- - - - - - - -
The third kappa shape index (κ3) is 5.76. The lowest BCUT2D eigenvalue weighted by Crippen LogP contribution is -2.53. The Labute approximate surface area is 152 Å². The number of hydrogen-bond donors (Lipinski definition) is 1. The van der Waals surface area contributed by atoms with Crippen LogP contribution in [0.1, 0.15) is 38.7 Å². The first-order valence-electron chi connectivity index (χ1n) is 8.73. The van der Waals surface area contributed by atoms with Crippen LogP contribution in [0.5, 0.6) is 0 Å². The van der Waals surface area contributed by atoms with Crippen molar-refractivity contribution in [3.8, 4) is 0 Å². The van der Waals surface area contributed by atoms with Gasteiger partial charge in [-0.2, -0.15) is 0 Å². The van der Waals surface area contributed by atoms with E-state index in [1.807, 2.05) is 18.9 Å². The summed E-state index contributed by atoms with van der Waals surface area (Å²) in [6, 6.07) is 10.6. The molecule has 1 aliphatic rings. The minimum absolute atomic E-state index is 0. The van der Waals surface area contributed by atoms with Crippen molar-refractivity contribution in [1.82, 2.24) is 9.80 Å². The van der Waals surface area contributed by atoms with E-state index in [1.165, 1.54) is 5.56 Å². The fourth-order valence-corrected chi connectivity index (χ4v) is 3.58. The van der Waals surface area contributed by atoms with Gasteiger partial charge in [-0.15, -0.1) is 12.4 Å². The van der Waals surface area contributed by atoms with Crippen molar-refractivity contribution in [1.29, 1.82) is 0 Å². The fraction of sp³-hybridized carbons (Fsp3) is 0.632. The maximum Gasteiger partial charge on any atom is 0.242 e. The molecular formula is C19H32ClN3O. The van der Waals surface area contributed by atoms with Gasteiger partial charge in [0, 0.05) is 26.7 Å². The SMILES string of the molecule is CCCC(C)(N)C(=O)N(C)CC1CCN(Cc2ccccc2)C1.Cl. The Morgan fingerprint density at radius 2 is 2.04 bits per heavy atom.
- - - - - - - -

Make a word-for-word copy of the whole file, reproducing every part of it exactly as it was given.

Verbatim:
The third kappa shape index (κ3) is 5.76. The lowest BCUT2D eigenvalue weighted by Crippen LogP contribution is -2.53. The Labute approximate surface area is 152 Å². The number of hydrogen-bond donors (Lipinski definition) is 1. The van der Waals surface area contributed by atoms with Crippen LogP contribution in [0.1, 0.15) is 38.7 Å². The first-order valence-electron chi connectivity index (χ1n) is 8.73. The van der Waals surface area contributed by atoms with Crippen LogP contribution in [0.5, 0.6) is 0 Å². The van der Waals surface area contributed by atoms with Crippen molar-refractivity contribution in [3.8, 4) is 0 Å². The van der Waals surface area contributed by atoms with Gasteiger partial charge in [-0.2, -0.15) is 0 Å². The van der Waals surface area contributed by atoms with E-state index in [1.807, 2.05) is 18.9 Å². The summed E-state index contributed by atoms with van der Waals surface area (Å²) in [6, 6.07) is 10.6. The molecule has 1 aliphatic rings. The minimum absolute atomic E-state index is 0. The van der Waals surface area contributed by atoms with Crippen molar-refractivity contribution in [1.82, 2.24) is 9.80 Å². The van der Waals surface area contributed by atoms with E-state index in [1.165, 1.54) is 5.56 Å². The fourth-order valence-corrected chi connectivity index (χ4v) is 3.58. The van der Waals surface area contributed by atoms with Gasteiger partial charge in [-0.15, -0.1) is 12.4 Å². The van der Waals surface area contributed by atoms with Crippen molar-refractivity contribution in [1.29, 1.82) is 0 Å². The fraction of sp³-hybridized carbons (Fsp3) is 0.632. The maximum Gasteiger partial charge on any atom is 0.242 e. The molecular formula is C19H32ClN3O. The van der Waals surface area contributed by atoms with Gasteiger partial charge in [0, 0.05) is 26.7 Å². The SMILES string of the molecule is CCCC(C)(N)C(=O)N(C)CC1CCN(Cc2ccccc2)C1.Cl. The Morgan fingerprint density at radius 2 is 2.04 bits per heavy atom.